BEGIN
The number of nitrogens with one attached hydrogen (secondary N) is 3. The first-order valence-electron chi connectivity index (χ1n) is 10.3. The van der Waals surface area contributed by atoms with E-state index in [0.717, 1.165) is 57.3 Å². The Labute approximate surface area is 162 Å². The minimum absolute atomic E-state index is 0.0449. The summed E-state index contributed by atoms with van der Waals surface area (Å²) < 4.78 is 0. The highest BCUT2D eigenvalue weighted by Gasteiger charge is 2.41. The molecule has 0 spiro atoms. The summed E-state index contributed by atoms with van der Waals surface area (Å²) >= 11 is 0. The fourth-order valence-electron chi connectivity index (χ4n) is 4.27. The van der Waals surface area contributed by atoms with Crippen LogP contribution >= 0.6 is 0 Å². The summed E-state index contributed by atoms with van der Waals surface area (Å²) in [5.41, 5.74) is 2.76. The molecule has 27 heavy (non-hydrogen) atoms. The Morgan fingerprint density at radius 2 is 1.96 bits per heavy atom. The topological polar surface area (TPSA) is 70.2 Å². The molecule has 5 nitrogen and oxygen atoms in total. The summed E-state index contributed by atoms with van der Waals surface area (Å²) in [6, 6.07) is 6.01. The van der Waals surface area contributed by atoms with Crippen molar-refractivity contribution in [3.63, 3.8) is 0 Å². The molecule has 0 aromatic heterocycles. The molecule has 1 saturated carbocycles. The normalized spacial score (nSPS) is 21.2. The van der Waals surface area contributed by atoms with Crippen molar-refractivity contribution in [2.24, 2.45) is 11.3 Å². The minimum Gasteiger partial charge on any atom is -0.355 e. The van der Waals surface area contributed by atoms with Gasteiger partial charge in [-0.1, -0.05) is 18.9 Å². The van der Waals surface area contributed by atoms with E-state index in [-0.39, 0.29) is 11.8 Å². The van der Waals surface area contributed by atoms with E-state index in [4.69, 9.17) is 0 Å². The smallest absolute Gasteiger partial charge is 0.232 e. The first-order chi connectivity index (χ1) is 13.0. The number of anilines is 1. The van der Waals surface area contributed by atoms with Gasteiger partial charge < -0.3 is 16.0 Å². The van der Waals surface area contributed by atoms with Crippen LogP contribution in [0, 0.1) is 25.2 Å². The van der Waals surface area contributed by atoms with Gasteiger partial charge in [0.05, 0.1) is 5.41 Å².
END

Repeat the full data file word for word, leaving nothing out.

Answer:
The number of nitrogens with one attached hydrogen (secondary N) is 3. The first-order valence-electron chi connectivity index (χ1n) is 10.3. The van der Waals surface area contributed by atoms with E-state index in [0.717, 1.165) is 57.3 Å². The Labute approximate surface area is 162 Å². The minimum absolute atomic E-state index is 0.0449. The summed E-state index contributed by atoms with van der Waals surface area (Å²) < 4.78 is 0. The highest BCUT2D eigenvalue weighted by Gasteiger charge is 2.41. The molecule has 0 spiro atoms. The summed E-state index contributed by atoms with van der Waals surface area (Å²) >= 11 is 0. The fourth-order valence-electron chi connectivity index (χ4n) is 4.27. The van der Waals surface area contributed by atoms with Crippen LogP contribution >= 0.6 is 0 Å². The summed E-state index contributed by atoms with van der Waals surface area (Å²) in [5.41, 5.74) is 2.76. The molecule has 27 heavy (non-hydrogen) atoms. The Morgan fingerprint density at radius 2 is 1.96 bits per heavy atom. The topological polar surface area (TPSA) is 70.2 Å². The molecule has 5 nitrogen and oxygen atoms in total. The summed E-state index contributed by atoms with van der Waals surface area (Å²) in [6, 6.07) is 6.01. The van der Waals surface area contributed by atoms with Crippen molar-refractivity contribution in [3.63, 3.8) is 0 Å². The molecule has 0 aromatic heterocycles. The molecule has 1 saturated carbocycles. The normalized spacial score (nSPS) is 21.2. The van der Waals surface area contributed by atoms with Crippen molar-refractivity contribution in [2.24, 2.45) is 11.3 Å². The minimum Gasteiger partial charge on any atom is -0.355 e. The van der Waals surface area contributed by atoms with Gasteiger partial charge in [-0.1, -0.05) is 18.9 Å². The van der Waals surface area contributed by atoms with E-state index in [-0.39, 0.29) is 11.8 Å². The van der Waals surface area contributed by atoms with E-state index in [4.69, 9.17) is 0 Å². The smallest absolute Gasteiger partial charge is 0.232 e. The first-order chi connectivity index (χ1) is 13.0. The number of anilines is 1. The van der Waals surface area contributed by atoms with Gasteiger partial charge < -0.3 is 16.0 Å². The van der Waals surface area contributed by atoms with Crippen LogP contribution in [0, 0.1) is 25.2 Å². The van der Waals surface area contributed by atoms with Gasteiger partial charge in [0.05, 0.1) is 5.41 Å².